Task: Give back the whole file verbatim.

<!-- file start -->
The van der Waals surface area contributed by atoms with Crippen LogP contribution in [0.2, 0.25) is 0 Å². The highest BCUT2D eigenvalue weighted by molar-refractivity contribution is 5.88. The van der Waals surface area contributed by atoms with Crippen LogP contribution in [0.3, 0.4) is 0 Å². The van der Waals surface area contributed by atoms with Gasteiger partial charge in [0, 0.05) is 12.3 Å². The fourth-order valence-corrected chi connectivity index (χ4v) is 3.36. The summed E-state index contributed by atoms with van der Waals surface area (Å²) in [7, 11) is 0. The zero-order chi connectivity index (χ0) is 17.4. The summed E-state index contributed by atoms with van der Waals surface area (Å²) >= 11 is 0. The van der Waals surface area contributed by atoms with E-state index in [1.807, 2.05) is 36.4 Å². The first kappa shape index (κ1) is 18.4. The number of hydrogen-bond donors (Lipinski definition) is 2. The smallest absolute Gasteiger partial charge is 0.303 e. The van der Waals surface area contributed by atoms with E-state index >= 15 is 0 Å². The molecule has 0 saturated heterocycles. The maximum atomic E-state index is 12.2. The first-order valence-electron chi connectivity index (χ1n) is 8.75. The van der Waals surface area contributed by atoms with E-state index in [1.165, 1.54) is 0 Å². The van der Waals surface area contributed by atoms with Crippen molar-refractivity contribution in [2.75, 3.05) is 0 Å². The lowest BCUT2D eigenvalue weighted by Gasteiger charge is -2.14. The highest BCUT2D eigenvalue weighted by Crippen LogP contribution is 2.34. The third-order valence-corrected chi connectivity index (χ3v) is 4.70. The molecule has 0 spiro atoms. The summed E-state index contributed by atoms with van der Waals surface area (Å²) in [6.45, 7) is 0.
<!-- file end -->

The van der Waals surface area contributed by atoms with Crippen LogP contribution in [0.2, 0.25) is 0 Å². The highest BCUT2D eigenvalue weighted by molar-refractivity contribution is 5.88. The van der Waals surface area contributed by atoms with Crippen LogP contribution in [0.3, 0.4) is 0 Å². The van der Waals surface area contributed by atoms with Gasteiger partial charge in [0, 0.05) is 12.3 Å². The fourth-order valence-corrected chi connectivity index (χ4v) is 3.36. The summed E-state index contributed by atoms with van der Waals surface area (Å²) in [7, 11) is 0. The zero-order chi connectivity index (χ0) is 17.4. The summed E-state index contributed by atoms with van der Waals surface area (Å²) >= 11 is 0. The van der Waals surface area contributed by atoms with E-state index in [1.807, 2.05) is 36.4 Å². The first kappa shape index (κ1) is 18.4. The number of hydrogen-bond donors (Lipinski definition) is 2. The smallest absolute Gasteiger partial charge is 0.303 e. The van der Waals surface area contributed by atoms with E-state index >= 15 is 0 Å². The molecule has 0 saturated heterocycles. The maximum atomic E-state index is 12.2. The first-order valence-electron chi connectivity index (χ1n) is 8.75. The van der Waals surface area contributed by atoms with E-state index in [1.165, 1.54) is 0 Å². The van der Waals surface area contributed by atoms with Crippen molar-refractivity contribution in [2.75, 3.05) is 0 Å². The lowest BCUT2D eigenvalue weighted by Gasteiger charge is -2.14. The highest BCUT2D eigenvalue weighted by Crippen LogP contribution is 2.34. The third-order valence-corrected chi connectivity index (χ3v) is 4.70. The molecule has 0 spiro atoms. The summed E-state index contributed by atoms with van der Waals surface area (Å²) in [6.45, 7) is 0.